Medieval Silk

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Some years ago I read a novel set in the fourteenth century in which the heroine wears silk and satin gowns. I scoffed and read on. In my defence, the book was full of historical inaccuracies, and I thought this was just one more. I was convinced that silk didn’t arrive in Europe until much later. I have since learned that the author was correct and it was my own knowledge that was sadly lacking.

Silk came from the Far East. It was prized for its natural sheen and it even gave its name to the route by which it travelled west – the Silk Road. The method of making silk thread was a closely guarded secret in ancient China, but silk cloth arrived in Europe about 3,000 years ago. The secret of making silk and the means of making it didn’t come until the middle of the sixth century, when a servant of the Byzantine emperor smuggled silkworm eggs into Constantinople.

Silk thread comes from the cocoon of the larvae of the mulberry silkworm. In order for the silk thread to be extracted in one long piece, the larva couldn’t be allowed to mature, because it would eat its way out of the cocoon, breaking the thread into short pieces. It was killed by being dropped into boiling water or having a pin stuck in it.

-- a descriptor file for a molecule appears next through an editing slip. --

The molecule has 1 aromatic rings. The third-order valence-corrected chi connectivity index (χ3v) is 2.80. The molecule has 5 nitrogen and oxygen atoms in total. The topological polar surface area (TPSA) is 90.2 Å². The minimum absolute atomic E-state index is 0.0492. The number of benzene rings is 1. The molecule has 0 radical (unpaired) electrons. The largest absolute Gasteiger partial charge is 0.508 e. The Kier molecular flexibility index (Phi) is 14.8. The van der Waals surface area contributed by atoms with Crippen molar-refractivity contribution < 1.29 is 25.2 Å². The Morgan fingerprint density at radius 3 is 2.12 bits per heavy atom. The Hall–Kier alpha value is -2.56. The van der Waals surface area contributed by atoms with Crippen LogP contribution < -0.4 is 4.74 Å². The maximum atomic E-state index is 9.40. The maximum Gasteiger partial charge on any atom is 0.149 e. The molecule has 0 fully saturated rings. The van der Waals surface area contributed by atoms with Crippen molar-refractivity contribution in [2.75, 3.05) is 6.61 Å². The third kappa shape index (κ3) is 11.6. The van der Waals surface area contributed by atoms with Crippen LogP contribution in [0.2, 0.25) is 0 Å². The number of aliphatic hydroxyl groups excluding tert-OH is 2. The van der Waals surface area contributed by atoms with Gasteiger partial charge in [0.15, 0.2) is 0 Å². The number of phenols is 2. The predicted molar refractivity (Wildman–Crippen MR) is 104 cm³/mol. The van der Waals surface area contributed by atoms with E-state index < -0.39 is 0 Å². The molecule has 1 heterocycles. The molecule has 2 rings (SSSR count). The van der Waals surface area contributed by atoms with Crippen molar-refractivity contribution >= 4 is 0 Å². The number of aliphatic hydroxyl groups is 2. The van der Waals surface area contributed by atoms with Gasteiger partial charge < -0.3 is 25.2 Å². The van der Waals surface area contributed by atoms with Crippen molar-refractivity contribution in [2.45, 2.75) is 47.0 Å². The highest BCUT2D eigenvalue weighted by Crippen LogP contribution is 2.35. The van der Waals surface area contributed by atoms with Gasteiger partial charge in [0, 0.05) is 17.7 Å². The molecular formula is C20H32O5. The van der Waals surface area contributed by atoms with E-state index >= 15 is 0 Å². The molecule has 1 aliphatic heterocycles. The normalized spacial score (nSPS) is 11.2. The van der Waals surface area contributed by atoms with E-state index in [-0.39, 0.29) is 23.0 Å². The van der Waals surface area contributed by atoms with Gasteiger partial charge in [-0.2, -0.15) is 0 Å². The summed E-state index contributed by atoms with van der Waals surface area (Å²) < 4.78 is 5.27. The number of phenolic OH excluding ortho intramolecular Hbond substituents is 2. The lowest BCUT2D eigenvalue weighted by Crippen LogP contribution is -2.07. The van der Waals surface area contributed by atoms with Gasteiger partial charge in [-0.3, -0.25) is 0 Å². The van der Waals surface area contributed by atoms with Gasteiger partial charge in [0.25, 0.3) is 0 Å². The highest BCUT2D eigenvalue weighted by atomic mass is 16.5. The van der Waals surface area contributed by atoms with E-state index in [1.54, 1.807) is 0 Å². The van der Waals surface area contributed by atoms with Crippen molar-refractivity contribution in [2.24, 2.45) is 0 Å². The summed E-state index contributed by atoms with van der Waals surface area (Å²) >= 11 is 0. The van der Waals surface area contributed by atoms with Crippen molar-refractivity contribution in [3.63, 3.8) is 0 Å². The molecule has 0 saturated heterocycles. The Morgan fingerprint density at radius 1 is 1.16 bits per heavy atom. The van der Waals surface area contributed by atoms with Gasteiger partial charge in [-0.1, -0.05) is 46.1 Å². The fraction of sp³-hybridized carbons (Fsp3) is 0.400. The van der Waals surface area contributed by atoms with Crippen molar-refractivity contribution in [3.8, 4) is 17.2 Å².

Silk processing in Turkey

Silk thread being pulled in modern Turkey using traditional methods. Glossy silk thread on the wall. Photograph copyright C.J. Hyslop used with permission.

Italy was the main European centre of silk production in the fourteenth century, although Spain also made good quality silk.  Like every other medieval fabric, it took a lot of labour to make it.

The cocoon was first soaked in water in order to dissolve the substance that held it together. Eventually the ends of the threads would float to the surface and someone unravelled the cocoon. A single thread couldn’t be used on its own, so a number of threads were twisted together as they were wound into a skein. Water power was often used in this part of the process to reduce the labour required from hundreds of men to four.

Sometimes the thread would be washed again, but that didn’t always happen.  It was these threads that were sold for the manufacture of fabric. The skeins would be dyed before they were woven into fabric.